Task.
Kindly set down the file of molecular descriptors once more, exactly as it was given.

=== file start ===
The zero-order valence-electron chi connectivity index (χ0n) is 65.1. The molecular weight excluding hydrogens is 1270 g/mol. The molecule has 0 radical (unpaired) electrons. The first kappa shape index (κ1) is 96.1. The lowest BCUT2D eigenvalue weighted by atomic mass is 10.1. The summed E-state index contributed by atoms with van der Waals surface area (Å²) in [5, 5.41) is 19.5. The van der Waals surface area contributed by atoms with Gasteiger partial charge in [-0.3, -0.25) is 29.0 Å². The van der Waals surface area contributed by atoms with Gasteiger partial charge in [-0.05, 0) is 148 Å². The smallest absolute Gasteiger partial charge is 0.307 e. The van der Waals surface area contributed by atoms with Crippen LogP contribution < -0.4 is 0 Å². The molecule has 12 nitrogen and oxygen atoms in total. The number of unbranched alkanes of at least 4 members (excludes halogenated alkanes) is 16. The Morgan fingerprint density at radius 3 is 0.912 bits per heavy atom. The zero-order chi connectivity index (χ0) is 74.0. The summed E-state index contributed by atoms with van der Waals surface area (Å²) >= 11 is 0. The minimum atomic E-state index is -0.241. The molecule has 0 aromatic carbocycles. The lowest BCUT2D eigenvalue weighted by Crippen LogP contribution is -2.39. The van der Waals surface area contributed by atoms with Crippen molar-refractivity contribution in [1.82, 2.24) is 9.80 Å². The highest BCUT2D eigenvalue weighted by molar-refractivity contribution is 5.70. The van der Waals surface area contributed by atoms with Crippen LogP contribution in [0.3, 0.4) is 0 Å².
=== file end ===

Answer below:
The zero-order valence-electron chi connectivity index (χ0n) is 65.1. The molecular weight excluding hydrogens is 1270 g/mol. The molecule has 0 radical (unpaired) electrons. The first kappa shape index (κ1) is 96.1. The lowest BCUT2D eigenvalue weighted by atomic mass is 10.1. The summed E-state index contributed by atoms with van der Waals surface area (Å²) in [5, 5.41) is 19.5. The van der Waals surface area contributed by atoms with Gasteiger partial charge in [-0.3, -0.25) is 29.0 Å². The van der Waals surface area contributed by atoms with Gasteiger partial charge in [-0.05, 0) is 148 Å². The smallest absolute Gasteiger partial charge is 0.307 e. The van der Waals surface area contributed by atoms with Crippen LogP contribution < -0.4 is 0 Å². The molecule has 12 nitrogen and oxygen atoms in total. The number of unbranched alkanes of at least 4 members (excludes halogenated alkanes) is 16. The Morgan fingerprint density at radius 3 is 0.912 bits per heavy atom. The zero-order chi connectivity index (χ0) is 74.0. The summed E-state index contributed by atoms with van der Waals surface area (Å²) >= 11 is 0. The minimum atomic E-state index is -0.241. The molecule has 0 aromatic carbocycles. The lowest BCUT2D eigenvalue weighted by Crippen LogP contribution is -2.39. The van der Waals surface area contributed by atoms with Crippen molar-refractivity contribution in [1.82, 2.24) is 9.80 Å². The highest BCUT2D eigenvalue weighted by molar-refractivity contribution is 5.70. The van der Waals surface area contributed by atoms with Crippen LogP contribution in [0.3, 0.4) is 0 Å².